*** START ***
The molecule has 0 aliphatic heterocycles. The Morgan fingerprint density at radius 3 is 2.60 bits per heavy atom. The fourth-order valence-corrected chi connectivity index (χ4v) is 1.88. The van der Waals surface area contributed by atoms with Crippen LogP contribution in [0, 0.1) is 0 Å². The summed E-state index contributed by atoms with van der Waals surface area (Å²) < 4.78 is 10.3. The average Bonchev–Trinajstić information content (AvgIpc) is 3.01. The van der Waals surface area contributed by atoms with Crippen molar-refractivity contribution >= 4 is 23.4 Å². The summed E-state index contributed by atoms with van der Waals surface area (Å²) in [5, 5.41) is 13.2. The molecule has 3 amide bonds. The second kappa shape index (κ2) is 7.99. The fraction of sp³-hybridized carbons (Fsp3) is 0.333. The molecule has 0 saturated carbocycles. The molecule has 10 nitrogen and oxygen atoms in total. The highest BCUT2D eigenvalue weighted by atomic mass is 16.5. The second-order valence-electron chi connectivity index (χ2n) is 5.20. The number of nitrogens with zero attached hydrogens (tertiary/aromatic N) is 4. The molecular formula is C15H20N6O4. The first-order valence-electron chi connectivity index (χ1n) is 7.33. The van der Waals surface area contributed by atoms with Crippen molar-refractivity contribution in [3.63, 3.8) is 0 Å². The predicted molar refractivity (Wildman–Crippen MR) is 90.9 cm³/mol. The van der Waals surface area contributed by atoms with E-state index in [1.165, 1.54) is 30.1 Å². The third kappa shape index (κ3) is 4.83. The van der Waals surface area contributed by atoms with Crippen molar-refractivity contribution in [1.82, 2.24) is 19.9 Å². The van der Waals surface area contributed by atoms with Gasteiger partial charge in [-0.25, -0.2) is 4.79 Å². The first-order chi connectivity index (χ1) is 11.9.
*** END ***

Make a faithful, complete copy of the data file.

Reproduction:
The molecule has 0 aliphatic heterocycles. The Morgan fingerprint density at radius 3 is 2.60 bits per heavy atom. The fourth-order valence-corrected chi connectivity index (χ4v) is 1.88. The van der Waals surface area contributed by atoms with Crippen LogP contribution in [0, 0.1) is 0 Å². The summed E-state index contributed by atoms with van der Waals surface area (Å²) < 4.78 is 10.3. The average Bonchev–Trinajstić information content (AvgIpc) is 3.01. The van der Waals surface area contributed by atoms with Crippen molar-refractivity contribution >= 4 is 23.4 Å². The summed E-state index contributed by atoms with van der Waals surface area (Å²) in [5, 5.41) is 13.2. The molecule has 3 amide bonds. The second kappa shape index (κ2) is 7.99. The fraction of sp³-hybridized carbons (Fsp3) is 0.333. The molecule has 0 saturated carbocycles. The molecule has 10 nitrogen and oxygen atoms in total. The highest BCUT2D eigenvalue weighted by atomic mass is 16.5. The second-order valence-electron chi connectivity index (χ2n) is 5.20. The number of nitrogens with zero attached hydrogens (tertiary/aromatic N) is 4. The molecular formula is C15H20N6O4. The first-order valence-electron chi connectivity index (χ1n) is 7.33. The van der Waals surface area contributed by atoms with Crippen molar-refractivity contribution in [3.63, 3.8) is 0 Å². The predicted molar refractivity (Wildman–Crippen MR) is 90.9 cm³/mol. The van der Waals surface area contributed by atoms with E-state index in [1.165, 1.54) is 30.1 Å². The third kappa shape index (κ3) is 4.83. The van der Waals surface area contributed by atoms with Crippen molar-refractivity contribution in [1.82, 2.24) is 19.9 Å². The van der Waals surface area contributed by atoms with Gasteiger partial charge in [-0.25, -0.2) is 4.79 Å². The first-order chi connectivity index (χ1) is 11.9.